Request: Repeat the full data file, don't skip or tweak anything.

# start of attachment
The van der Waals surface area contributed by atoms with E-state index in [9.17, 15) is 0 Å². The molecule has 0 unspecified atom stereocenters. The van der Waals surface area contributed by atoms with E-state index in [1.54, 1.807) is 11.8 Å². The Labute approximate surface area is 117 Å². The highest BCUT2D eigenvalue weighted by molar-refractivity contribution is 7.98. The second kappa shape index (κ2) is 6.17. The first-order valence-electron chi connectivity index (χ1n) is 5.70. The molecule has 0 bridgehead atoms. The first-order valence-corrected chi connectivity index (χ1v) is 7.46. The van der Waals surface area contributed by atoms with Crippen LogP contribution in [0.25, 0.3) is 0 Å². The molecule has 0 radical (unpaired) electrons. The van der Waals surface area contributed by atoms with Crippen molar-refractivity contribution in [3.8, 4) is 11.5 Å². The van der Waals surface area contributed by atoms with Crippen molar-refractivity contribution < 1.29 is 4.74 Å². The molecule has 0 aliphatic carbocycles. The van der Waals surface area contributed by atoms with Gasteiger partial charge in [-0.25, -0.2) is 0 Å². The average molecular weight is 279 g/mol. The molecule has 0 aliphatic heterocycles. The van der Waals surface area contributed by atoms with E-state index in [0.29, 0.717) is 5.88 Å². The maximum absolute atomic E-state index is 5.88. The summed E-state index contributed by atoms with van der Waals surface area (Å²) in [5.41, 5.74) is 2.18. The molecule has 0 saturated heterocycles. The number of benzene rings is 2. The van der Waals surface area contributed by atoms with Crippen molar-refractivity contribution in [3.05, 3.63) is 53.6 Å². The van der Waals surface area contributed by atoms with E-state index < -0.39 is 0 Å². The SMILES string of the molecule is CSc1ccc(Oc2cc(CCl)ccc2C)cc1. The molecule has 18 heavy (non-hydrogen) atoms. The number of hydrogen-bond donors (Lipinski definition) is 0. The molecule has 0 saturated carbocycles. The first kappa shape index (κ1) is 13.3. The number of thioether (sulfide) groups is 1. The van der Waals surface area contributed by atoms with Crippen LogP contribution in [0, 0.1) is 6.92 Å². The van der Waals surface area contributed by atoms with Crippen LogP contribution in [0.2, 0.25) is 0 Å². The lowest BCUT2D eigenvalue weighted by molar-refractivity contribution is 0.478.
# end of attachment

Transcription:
The van der Waals surface area contributed by atoms with E-state index in [9.17, 15) is 0 Å². The molecule has 0 unspecified atom stereocenters. The van der Waals surface area contributed by atoms with E-state index in [1.54, 1.807) is 11.8 Å². The Labute approximate surface area is 117 Å². The highest BCUT2D eigenvalue weighted by molar-refractivity contribution is 7.98. The second kappa shape index (κ2) is 6.17. The first-order valence-electron chi connectivity index (χ1n) is 5.70. The molecule has 0 bridgehead atoms. The first-order valence-corrected chi connectivity index (χ1v) is 7.46. The van der Waals surface area contributed by atoms with Crippen LogP contribution in [0.25, 0.3) is 0 Å². The molecule has 0 radical (unpaired) electrons. The van der Waals surface area contributed by atoms with Crippen molar-refractivity contribution in [3.8, 4) is 11.5 Å². The van der Waals surface area contributed by atoms with Crippen molar-refractivity contribution < 1.29 is 4.74 Å². The molecule has 0 aliphatic carbocycles. The van der Waals surface area contributed by atoms with Gasteiger partial charge in [-0.25, -0.2) is 0 Å². The average molecular weight is 279 g/mol. The molecule has 0 aliphatic heterocycles. The van der Waals surface area contributed by atoms with E-state index in [0.29, 0.717) is 5.88 Å². The maximum absolute atomic E-state index is 5.88. The summed E-state index contributed by atoms with van der Waals surface area (Å²) in [5.41, 5.74) is 2.18. The molecule has 0 saturated heterocycles. The number of benzene rings is 2. The van der Waals surface area contributed by atoms with Crippen molar-refractivity contribution in [3.05, 3.63) is 53.6 Å². The van der Waals surface area contributed by atoms with E-state index < -0.39 is 0 Å². The SMILES string of the molecule is CSc1ccc(Oc2cc(CCl)ccc2C)cc1. The molecule has 18 heavy (non-hydrogen) atoms. The number of hydrogen-bond donors (Lipinski definition) is 0. The molecule has 0 saturated carbocycles. The first kappa shape index (κ1) is 13.3. The number of thioether (sulfide) groups is 1. The van der Waals surface area contributed by atoms with Crippen LogP contribution in [0, 0.1) is 6.92 Å². The van der Waals surface area contributed by atoms with Crippen LogP contribution in [0.2, 0.25) is 0 Å². The lowest BCUT2D eigenvalue weighted by molar-refractivity contribution is 0.478.